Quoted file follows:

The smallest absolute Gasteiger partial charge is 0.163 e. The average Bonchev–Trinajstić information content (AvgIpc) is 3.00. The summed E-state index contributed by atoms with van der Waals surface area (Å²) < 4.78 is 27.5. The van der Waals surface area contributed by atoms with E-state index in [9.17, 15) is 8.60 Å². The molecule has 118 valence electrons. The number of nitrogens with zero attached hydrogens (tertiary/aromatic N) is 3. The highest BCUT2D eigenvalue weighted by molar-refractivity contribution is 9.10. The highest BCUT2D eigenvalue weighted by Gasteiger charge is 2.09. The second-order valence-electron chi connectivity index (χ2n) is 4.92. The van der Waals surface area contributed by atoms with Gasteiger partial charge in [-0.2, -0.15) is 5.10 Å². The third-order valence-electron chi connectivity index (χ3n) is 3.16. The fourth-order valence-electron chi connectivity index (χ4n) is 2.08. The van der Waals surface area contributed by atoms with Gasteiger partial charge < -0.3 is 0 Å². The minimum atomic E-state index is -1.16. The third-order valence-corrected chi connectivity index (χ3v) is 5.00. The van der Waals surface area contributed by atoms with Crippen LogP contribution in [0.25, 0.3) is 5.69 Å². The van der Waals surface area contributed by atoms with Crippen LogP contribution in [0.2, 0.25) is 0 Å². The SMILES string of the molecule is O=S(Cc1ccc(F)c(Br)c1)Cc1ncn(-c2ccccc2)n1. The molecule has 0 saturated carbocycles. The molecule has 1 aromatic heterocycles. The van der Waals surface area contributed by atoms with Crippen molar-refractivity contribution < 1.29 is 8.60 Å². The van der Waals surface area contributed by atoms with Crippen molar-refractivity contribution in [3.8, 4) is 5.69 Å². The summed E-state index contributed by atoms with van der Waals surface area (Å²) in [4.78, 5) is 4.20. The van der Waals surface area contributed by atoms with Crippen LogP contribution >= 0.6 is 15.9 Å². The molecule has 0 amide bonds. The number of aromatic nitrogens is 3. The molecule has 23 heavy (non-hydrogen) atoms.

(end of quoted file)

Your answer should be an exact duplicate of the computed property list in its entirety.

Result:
The smallest absolute Gasteiger partial charge is 0.163 e. The average Bonchev–Trinajstić information content (AvgIpc) is 3.00. The summed E-state index contributed by atoms with van der Waals surface area (Å²) < 4.78 is 27.5. The van der Waals surface area contributed by atoms with E-state index in [9.17, 15) is 8.60 Å². The molecule has 118 valence electrons. The number of nitrogens with zero attached hydrogens (tertiary/aromatic N) is 3. The highest BCUT2D eigenvalue weighted by molar-refractivity contribution is 9.10. The highest BCUT2D eigenvalue weighted by Gasteiger charge is 2.09. The second-order valence-electron chi connectivity index (χ2n) is 4.92. The van der Waals surface area contributed by atoms with Gasteiger partial charge in [-0.2, -0.15) is 5.10 Å². The third-order valence-electron chi connectivity index (χ3n) is 3.16. The fourth-order valence-electron chi connectivity index (χ4n) is 2.08. The van der Waals surface area contributed by atoms with Gasteiger partial charge < -0.3 is 0 Å². The minimum atomic E-state index is -1.16. The third-order valence-corrected chi connectivity index (χ3v) is 5.00. The van der Waals surface area contributed by atoms with Crippen LogP contribution in [0.25, 0.3) is 5.69 Å². The van der Waals surface area contributed by atoms with Crippen LogP contribution in [0.2, 0.25) is 0 Å². The SMILES string of the molecule is O=S(Cc1ccc(F)c(Br)c1)Cc1ncn(-c2ccccc2)n1. The molecule has 0 saturated carbocycles. The molecule has 1 aromatic heterocycles. The van der Waals surface area contributed by atoms with Crippen molar-refractivity contribution < 1.29 is 8.60 Å². The van der Waals surface area contributed by atoms with Crippen molar-refractivity contribution in [3.8, 4) is 5.69 Å². The summed E-state index contributed by atoms with van der Waals surface area (Å²) in [4.78, 5) is 4.20. The van der Waals surface area contributed by atoms with Crippen LogP contribution >= 0.6 is 15.9 Å². The molecule has 0 amide bonds. The number of aromatic nitrogens is 3. The molecule has 23 heavy (non-hydrogen) atoms.